Police officers aren’t identified by their profession in federal prison. They are thrown in with the rest of the convicts and are removed only if there is a significant danger presented, Edmund Ross, Federal Bureau of Prisons spokesman, said. Individual prisons have files denoting whether an inmate was an officer or not, but the Federal Bureau of Prisons doesn’t track how many officers are incarcerated across the country.
“We provide a safe and secure professional environment for all inmates regardless,” Ross said.
The Maryland Department of Public Safety and Correctional Services, which operates Maryland state prisons, did not immediately return a request for comment.
If Porter is convicted on all four charges against him, the state will most likely want to send him to a prison farther inland, away from Baltimore, Maronick said. One of these could be the Maryland Correctional Training Center in Hagerstown, a prison that houses minimum- and medium-security prisoners as well as prerelease inmates.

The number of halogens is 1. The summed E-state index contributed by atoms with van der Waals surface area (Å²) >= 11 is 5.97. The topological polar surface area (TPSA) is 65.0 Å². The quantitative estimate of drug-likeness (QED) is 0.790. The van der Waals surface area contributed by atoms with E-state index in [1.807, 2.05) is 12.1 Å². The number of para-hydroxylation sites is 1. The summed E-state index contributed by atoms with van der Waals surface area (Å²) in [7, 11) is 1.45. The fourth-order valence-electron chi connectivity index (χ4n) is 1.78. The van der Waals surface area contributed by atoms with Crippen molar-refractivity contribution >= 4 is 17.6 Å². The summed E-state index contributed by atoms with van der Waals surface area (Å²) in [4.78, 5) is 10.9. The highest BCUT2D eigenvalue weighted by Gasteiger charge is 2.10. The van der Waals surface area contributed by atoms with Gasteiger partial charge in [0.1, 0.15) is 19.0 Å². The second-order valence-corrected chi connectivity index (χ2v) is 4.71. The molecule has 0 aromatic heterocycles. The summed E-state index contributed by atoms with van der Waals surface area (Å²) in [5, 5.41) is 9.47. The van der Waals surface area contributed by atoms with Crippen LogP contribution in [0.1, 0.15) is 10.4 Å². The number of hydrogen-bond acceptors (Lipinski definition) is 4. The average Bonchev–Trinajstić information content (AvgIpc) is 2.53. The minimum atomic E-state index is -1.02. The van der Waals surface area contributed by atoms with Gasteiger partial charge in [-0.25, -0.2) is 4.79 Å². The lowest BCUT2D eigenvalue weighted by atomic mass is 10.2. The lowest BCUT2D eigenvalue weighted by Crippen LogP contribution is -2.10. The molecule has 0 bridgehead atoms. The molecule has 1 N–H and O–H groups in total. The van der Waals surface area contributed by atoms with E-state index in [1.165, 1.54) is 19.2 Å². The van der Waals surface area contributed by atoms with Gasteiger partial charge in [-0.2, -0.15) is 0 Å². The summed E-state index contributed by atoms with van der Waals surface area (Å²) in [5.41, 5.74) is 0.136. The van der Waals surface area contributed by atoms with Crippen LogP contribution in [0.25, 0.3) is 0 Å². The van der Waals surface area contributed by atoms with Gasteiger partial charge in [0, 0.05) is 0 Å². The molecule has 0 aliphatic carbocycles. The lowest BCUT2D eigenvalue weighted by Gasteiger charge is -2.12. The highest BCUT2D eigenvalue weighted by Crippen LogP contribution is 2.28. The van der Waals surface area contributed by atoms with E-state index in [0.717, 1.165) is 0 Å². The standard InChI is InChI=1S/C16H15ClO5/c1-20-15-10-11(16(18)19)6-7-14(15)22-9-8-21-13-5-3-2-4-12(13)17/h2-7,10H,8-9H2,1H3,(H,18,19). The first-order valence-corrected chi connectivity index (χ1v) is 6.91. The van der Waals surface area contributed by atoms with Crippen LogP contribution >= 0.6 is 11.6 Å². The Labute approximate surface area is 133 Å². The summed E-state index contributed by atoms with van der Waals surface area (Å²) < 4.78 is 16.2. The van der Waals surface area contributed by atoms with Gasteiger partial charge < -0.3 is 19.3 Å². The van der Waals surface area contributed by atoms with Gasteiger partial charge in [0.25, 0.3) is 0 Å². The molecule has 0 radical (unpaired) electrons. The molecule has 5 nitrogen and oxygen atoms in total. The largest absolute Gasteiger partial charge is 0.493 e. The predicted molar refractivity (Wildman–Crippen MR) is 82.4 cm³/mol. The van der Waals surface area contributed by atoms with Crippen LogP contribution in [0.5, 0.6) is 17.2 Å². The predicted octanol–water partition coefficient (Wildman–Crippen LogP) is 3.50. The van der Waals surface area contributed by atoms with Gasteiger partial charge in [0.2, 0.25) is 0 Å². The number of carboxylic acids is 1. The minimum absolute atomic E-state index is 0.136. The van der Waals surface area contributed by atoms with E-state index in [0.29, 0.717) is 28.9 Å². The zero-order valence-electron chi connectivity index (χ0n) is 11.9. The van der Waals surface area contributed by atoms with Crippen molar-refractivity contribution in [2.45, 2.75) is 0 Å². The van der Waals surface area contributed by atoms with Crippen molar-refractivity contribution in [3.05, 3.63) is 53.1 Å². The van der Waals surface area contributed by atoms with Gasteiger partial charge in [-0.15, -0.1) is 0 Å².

Some 2,730 inmates can be housed in the facility, and at which prisoners can earn GEDs and pursue vocations such as repairing printers and copiers. Inmates at the facility are allowed visitors and can reportedly watch TV. While Maronick said Porter could go to the Hagerstown site, it is one of about 25 state prisons in Maryland. Either way, Maronick said, Porter could have the potential to be a valued target for other inmates.
“He’s definitely going to need some sort of protection, there’s just been too much coverage,” Maronick said. “I don’t think there will be a bounty on his head, but he would need protection.”